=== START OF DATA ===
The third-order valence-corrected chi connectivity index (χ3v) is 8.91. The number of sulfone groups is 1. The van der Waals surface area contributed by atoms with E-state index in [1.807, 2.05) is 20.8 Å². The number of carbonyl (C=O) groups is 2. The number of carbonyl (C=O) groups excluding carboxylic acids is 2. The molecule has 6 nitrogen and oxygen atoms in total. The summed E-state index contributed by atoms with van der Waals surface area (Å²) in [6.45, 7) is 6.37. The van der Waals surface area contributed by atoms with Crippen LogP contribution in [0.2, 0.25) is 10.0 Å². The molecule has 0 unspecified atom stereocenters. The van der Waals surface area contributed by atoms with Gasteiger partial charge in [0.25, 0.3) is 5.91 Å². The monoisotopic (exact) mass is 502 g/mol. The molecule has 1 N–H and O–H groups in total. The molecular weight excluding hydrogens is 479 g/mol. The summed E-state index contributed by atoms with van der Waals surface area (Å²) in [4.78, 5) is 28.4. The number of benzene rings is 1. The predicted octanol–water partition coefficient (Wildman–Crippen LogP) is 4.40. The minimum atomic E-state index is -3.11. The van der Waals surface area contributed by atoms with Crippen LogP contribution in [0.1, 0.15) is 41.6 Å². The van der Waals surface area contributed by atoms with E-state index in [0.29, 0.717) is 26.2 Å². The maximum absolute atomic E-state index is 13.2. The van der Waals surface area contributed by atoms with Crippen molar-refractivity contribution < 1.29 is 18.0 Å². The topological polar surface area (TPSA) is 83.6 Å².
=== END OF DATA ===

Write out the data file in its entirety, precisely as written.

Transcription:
The third-order valence-corrected chi connectivity index (χ3v) is 8.91. The number of sulfone groups is 1. The van der Waals surface area contributed by atoms with E-state index in [1.807, 2.05) is 20.8 Å². The number of carbonyl (C=O) groups is 2. The number of carbonyl (C=O) groups excluding carboxylic acids is 2. The molecule has 6 nitrogen and oxygen atoms in total. The summed E-state index contributed by atoms with van der Waals surface area (Å²) in [6.45, 7) is 6.37. The van der Waals surface area contributed by atoms with Crippen LogP contribution in [0.2, 0.25) is 10.0 Å². The molecule has 0 unspecified atom stereocenters. The van der Waals surface area contributed by atoms with Gasteiger partial charge in [0.25, 0.3) is 5.91 Å². The monoisotopic (exact) mass is 502 g/mol. The molecule has 1 N–H and O–H groups in total. The molecular weight excluding hydrogens is 479 g/mol. The summed E-state index contributed by atoms with van der Waals surface area (Å²) in [4.78, 5) is 28.4. The number of benzene rings is 1. The predicted octanol–water partition coefficient (Wildman–Crippen LogP) is 4.40. The minimum atomic E-state index is -3.11. The van der Waals surface area contributed by atoms with Crippen LogP contribution in [0.1, 0.15) is 41.6 Å². The van der Waals surface area contributed by atoms with E-state index in [0.29, 0.717) is 26.2 Å². The maximum absolute atomic E-state index is 13.2. The van der Waals surface area contributed by atoms with Crippen molar-refractivity contribution < 1.29 is 18.0 Å². The topological polar surface area (TPSA) is 83.6 Å².